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Doctrine Worth Fighting For


But when Cephas [Peter] came to Antioch, I opposed him to his face, because he stood condemned. For prior to the coming of certain men from James, he used to eat with the Gentiles; but when they came, he began to withdraw and hold himself aloof, fearing the party of the circumcision. The rest of the Jews joined him in hypocrisy, with the result that even Barnabas was carried away by their hypocrisy. But when I saw that they were not straightforward about the truth of the gospel, I said to Cephas in the presence of all, “If you, being a Jew, live like the Gentiles and not like the Jews, how is it that you compel the Gentiles to live like Jews?

“We are Jews by nature and not sinners from among the Gentiles; nevertheless knowing that a man is not justified by the works of the Law but through faith in Christ Jesus, even we have believed in Christ Jesus, so that we may be justified by faith in Christ and not by the works of the Law; since by the works of the Law no flesh will be justified.”

—Galatians 2:11–16

Ryle’s “three great lessons” found in this text are: Great ministers may make great mistakes; Preserving the truth of Christ in his church is even more important than keeping peace; and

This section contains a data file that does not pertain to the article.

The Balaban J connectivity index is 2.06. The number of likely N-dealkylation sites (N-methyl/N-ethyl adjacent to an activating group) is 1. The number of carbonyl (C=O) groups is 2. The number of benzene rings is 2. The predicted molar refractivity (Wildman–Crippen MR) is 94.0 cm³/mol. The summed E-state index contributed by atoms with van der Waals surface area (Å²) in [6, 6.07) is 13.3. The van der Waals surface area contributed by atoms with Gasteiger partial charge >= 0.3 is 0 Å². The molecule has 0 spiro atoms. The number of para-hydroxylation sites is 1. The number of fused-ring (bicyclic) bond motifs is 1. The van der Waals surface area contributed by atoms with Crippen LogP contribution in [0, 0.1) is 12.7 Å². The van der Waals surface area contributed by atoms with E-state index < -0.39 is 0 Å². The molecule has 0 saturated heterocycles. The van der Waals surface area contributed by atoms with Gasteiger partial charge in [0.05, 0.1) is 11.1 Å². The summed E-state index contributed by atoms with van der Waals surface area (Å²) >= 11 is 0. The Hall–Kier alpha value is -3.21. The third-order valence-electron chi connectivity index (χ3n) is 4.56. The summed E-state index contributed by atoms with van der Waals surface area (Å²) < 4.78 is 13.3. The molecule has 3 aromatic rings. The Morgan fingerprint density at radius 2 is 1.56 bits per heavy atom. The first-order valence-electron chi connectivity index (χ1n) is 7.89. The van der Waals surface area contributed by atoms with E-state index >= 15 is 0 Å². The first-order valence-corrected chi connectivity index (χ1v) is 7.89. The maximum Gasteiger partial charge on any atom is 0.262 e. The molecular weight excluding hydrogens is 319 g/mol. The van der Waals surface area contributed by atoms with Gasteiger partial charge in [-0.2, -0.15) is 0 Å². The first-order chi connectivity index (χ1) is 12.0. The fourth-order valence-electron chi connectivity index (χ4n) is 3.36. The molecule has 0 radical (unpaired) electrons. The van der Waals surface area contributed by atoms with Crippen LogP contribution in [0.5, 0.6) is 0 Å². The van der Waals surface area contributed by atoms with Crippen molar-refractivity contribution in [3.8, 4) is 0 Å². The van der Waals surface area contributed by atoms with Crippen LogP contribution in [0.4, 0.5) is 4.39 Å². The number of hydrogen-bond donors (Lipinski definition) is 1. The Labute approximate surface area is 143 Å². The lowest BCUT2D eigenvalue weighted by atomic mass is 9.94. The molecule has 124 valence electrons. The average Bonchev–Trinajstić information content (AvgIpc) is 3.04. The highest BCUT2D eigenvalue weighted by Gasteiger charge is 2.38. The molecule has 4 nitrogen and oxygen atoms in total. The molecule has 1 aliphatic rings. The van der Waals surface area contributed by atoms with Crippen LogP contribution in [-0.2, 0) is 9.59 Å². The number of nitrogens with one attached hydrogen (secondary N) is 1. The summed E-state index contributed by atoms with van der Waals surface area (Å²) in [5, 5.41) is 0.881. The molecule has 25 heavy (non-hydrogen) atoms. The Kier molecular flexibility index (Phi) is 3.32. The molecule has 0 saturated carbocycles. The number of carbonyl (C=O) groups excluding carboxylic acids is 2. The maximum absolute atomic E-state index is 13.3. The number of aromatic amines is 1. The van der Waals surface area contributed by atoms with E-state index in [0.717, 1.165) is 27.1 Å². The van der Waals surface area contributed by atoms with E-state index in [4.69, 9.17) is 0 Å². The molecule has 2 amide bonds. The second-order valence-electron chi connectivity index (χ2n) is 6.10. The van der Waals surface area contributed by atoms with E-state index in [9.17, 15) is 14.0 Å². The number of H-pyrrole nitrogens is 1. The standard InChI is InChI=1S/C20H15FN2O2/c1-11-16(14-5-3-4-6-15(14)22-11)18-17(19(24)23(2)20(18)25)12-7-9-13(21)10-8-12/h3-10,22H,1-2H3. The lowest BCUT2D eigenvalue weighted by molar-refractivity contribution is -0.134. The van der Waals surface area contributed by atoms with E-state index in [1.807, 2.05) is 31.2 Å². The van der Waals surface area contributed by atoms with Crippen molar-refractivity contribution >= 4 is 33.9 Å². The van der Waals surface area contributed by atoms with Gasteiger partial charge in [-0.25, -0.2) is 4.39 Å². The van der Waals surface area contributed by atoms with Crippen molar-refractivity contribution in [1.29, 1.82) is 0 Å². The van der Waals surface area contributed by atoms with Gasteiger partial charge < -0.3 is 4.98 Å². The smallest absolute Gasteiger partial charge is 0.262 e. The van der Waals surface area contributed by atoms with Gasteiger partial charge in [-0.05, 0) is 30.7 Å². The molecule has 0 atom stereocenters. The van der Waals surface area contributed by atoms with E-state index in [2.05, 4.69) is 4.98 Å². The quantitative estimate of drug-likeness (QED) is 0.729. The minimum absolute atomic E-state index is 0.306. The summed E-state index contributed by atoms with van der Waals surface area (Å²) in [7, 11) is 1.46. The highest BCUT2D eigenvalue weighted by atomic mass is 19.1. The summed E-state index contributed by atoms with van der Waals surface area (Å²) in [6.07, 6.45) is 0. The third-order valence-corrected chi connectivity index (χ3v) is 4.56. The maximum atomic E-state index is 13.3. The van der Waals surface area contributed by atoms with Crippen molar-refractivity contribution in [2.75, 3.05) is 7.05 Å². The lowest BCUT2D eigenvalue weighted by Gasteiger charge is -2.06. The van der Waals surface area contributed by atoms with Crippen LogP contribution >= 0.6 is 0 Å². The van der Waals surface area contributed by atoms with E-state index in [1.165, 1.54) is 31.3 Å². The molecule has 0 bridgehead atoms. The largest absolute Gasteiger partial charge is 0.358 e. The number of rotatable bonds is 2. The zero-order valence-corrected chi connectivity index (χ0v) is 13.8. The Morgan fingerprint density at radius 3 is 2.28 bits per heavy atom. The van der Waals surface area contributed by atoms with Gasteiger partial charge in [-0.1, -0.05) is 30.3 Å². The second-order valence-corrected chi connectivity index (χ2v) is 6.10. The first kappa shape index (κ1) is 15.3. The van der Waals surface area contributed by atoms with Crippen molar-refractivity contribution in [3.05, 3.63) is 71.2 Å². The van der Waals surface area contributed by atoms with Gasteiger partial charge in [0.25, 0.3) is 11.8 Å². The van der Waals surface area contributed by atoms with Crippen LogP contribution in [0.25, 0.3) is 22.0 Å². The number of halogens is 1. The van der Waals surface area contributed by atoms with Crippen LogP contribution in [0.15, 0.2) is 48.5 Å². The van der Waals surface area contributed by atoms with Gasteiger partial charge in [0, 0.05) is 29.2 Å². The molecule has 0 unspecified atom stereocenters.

There is no doctrine about which we ought to be so jealous as justification by faith without the deeds of the law.


What one article of the faith had the Apostle Peter denied at Antioch? None.—What doctrine had he publicly preached which was false? None.—What, then, had he done? He had done this. After once keeping company with the believing Gentiles as ‘fellow-heirs and partakers of the promise of Christ in the Gospel’ (Eph. 3:6), he suddenly became shy of them and withdrew himself. He seemed to think they were less holy and accept able to God than the circumcised Jews. He seemed to imply that the believing Gentiles were in a lower state than they who had kept the ceremonies of the law of Moses. He seemed, in a word, to add something to simple faith as needful to give man an interest in Jesus Christ. He seemed to reply to the question, ‘What shall I do to be saved?’ not merely ‘Believe on the Lord Jesus Christ’, but ‘Believe on the Lord Jesus Christ, and be circumcised, and keep the ceremonies of the law.’

Such conduct as this the Apostle Paul would not endure for a moment. Nothing so moved him as the idea of adding anything to the gospel of Christ. ‘I withstood him’, he says, ‘to the face.’ He not only rebuked him, but he recorded the whole transaction fully, when by inspiration of the Spirit he wrote the Epistle to the Galatians.

I invite special attention to this point. I ask men to observe the remarkable jealousy which the Apostle Paul shows about this doctrine, and to consider the point about which such a stir was made. Let us mark in this passage of Scripture the immense importance of justification by faith without the deeds of the law.

—J. C. Ryle, Knots Untied (Banner of Truth, 2016), 421–422.

Posted 2017·07·14 by David Kjos
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